• “I’m a bit surprised that there is no “Win and online tournament” achievement and a bit annoyed that I have to count on enough people buying the game to make the 100 wins a possibility.”

I was almost speechless at the stupidity of these people, but I do have to thank them for inspiring this blog post I suppose. Navan has also posted this appropriate agoners take on these kinds of people too.

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Back to Speedball II for a final thought of how ingrained this is, on the “FAQ and achievement guide” on Xbox.com’s own forums, it actually breaks the game’s, admittedly extremely poorly conceived Achievements, into sections for “do these online with a friend” and “do these with a second controller”, and gives a variety of hints on how to cheat in various ways (quitting games when you are about to lose etc). Their are also a bunch of posts on the forum with people “looking for online achievement buddy”. It all speaks for itself really.

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  12 Responses to “To strive, to seek, to find, and not to Achieve”

  1. I more or less fully agree with you. When I wrote about achievements about a year ago, I conceived them as something personal. Achievements are for me to look at the game and really have that warm and fuzzy feeling that I had when I started gaming 20 years ago and managed to beat the games. I still love Single Player and Co-Op Achievements. When I look at my list and see that “Finished Gears of War on Insane”, it brings back memories of me and a friend playing (or more: cursing and occasionally playing), and we still talk about it, especially now that Gears 2 is out.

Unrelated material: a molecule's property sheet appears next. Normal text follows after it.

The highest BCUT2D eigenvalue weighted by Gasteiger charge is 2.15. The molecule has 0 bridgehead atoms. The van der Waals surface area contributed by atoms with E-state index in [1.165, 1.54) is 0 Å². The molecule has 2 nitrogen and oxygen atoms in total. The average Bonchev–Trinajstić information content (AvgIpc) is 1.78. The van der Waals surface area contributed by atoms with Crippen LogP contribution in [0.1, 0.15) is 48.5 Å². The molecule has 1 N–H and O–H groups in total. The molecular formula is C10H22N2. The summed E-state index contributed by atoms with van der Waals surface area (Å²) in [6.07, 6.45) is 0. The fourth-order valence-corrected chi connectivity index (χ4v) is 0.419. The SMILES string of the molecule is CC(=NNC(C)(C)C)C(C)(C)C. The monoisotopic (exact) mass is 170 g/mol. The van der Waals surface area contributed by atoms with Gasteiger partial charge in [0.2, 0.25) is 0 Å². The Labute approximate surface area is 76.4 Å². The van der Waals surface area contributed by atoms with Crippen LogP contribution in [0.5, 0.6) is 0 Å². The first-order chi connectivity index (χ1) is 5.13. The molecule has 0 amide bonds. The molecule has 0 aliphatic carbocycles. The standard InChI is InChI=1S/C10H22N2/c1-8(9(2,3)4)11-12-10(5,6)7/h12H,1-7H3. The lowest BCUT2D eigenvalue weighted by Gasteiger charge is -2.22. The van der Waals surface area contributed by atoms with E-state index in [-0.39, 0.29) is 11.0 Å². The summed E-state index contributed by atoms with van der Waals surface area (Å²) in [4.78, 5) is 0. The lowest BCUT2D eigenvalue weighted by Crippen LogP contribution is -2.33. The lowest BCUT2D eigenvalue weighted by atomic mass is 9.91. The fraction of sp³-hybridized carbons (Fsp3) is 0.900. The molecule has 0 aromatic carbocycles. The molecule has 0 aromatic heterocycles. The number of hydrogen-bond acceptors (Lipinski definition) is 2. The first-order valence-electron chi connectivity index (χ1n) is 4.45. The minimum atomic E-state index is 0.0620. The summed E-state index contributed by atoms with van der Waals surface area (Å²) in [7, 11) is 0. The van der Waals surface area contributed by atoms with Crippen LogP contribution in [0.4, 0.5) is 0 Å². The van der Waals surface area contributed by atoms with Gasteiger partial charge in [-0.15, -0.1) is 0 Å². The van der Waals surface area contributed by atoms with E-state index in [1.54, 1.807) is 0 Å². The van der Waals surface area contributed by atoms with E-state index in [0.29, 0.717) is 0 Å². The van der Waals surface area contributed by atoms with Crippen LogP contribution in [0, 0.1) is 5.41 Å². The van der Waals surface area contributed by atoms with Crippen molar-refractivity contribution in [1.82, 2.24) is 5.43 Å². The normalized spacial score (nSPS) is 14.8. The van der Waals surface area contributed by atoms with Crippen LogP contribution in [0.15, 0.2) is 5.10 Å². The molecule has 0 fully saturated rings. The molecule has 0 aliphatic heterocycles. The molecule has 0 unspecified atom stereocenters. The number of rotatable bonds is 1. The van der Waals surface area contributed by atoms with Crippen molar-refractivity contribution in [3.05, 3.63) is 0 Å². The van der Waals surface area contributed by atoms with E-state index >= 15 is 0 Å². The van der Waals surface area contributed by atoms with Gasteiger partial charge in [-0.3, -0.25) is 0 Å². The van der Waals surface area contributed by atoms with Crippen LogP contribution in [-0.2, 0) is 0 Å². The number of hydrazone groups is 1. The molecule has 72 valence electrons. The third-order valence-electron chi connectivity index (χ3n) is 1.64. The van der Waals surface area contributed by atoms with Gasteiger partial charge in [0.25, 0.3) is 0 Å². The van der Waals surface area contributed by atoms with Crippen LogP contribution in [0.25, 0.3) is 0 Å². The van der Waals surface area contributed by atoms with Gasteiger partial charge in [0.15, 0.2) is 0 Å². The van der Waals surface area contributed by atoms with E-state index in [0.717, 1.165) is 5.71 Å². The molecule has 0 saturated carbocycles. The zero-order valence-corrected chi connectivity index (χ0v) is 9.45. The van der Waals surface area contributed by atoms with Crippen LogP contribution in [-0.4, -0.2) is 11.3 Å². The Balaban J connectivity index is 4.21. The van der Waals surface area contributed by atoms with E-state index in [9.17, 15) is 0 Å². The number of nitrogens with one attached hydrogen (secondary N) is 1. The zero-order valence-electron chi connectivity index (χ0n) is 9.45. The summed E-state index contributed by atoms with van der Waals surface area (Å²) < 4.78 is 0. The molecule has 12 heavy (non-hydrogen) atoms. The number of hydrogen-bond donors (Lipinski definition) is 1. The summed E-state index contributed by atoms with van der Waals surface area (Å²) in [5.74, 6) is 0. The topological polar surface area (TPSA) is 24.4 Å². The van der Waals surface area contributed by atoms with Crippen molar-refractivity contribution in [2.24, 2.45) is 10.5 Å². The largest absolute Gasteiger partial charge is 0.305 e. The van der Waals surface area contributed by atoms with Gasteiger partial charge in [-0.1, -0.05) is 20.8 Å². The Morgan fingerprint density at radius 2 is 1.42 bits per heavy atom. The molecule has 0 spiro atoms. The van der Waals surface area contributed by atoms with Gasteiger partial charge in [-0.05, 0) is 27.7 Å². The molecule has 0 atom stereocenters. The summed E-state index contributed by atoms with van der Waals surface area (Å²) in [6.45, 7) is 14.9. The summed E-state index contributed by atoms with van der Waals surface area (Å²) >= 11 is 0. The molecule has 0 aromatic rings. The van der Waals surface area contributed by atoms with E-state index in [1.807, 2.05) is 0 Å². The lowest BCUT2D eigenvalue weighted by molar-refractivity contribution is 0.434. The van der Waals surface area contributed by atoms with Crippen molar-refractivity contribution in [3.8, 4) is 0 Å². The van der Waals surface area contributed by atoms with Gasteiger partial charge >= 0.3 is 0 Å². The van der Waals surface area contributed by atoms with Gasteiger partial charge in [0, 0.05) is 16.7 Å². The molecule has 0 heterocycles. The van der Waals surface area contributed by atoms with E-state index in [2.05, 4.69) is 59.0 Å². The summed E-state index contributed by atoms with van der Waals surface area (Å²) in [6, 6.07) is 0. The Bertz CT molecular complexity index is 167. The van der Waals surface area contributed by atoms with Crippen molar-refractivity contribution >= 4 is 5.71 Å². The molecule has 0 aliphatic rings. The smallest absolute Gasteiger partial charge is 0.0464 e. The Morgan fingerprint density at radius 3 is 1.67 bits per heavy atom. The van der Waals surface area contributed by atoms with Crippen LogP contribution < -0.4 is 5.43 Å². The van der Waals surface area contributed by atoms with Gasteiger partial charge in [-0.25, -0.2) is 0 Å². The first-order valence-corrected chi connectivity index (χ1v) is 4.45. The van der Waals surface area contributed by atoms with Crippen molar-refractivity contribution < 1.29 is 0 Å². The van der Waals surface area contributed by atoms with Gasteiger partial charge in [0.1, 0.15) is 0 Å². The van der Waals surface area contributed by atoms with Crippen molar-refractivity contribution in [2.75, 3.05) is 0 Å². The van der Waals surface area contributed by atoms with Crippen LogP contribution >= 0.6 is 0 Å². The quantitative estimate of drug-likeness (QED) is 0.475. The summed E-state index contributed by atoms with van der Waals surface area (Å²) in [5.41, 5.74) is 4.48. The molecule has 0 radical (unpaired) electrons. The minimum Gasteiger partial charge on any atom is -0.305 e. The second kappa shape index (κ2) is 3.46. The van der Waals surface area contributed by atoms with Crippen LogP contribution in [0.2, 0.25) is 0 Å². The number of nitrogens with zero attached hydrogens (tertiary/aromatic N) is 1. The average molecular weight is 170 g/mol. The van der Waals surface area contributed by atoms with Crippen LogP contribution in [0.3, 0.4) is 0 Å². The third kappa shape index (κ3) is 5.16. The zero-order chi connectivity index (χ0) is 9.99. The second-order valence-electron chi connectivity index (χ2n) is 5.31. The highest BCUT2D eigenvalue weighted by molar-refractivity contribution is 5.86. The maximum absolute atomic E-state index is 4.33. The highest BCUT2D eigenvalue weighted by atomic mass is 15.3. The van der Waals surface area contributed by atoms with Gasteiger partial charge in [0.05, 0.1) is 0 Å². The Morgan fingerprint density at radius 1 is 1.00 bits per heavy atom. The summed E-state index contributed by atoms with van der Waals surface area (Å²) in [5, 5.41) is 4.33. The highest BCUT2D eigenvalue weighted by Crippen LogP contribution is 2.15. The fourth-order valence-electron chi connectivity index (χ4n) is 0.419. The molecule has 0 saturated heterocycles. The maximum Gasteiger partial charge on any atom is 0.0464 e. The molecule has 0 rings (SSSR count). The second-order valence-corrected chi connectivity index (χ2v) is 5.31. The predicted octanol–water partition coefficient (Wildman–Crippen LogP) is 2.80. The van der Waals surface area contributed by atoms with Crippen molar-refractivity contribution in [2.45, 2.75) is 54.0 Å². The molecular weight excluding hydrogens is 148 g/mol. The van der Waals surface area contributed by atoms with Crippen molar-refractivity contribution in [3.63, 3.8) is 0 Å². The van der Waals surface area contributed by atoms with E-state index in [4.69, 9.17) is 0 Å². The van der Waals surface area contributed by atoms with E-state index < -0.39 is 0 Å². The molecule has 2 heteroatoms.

The whole system works on a personal and on a friendly-competitive level, but it completely fails on anonymous Multiplayer. When I saw the SF HD Achievements, my first thought was “They look reasonable”, but you’re right: They are only reasonable for people who are honest to themselves. That is one of the reasons why I do not care about anyone’s Gamerscore because GS means absolutely nothing when compared to strangers.

    But still, in Singleplayer and Co-Op, for me they still work as a way to bring me back into a game and to extend it’s lifetime. I do not play any Multiplayer against strangers though, so I do not know how the Achievements and Gamerscore influence the Xbox Live culture as a whole because frankly – I don’t care.

  2. I have to say I share your opinion on this. I haven’t actually experianced this yet (not having a 360), but it sounds very similar to methods that have to be used to complete sidequests in certain ‘not to be named’ JRPGs. My main concern from your’s and Naff’s articles are the comments about online games being ruined by people dropping or playing for achievements rather than enjoyment.

    Having experianced PUGs in WoW and XBox Live with the Xbox, taking 3 or 4 attemps to just find a decent game or group really put me off playing online full stop. It just sent me straight back to single player RPGs.

  3. I don’t worry about multiplayer achievements, generally (certainly the only achievement I don’t have for Puzzle Quest is the online game one, because I could never quite get it to work online).

    I’m a big fan of achievements which make you play a game a different way, as long as they’re not too involved (e.g. the survive without shooting ones in Geometry Wars are good).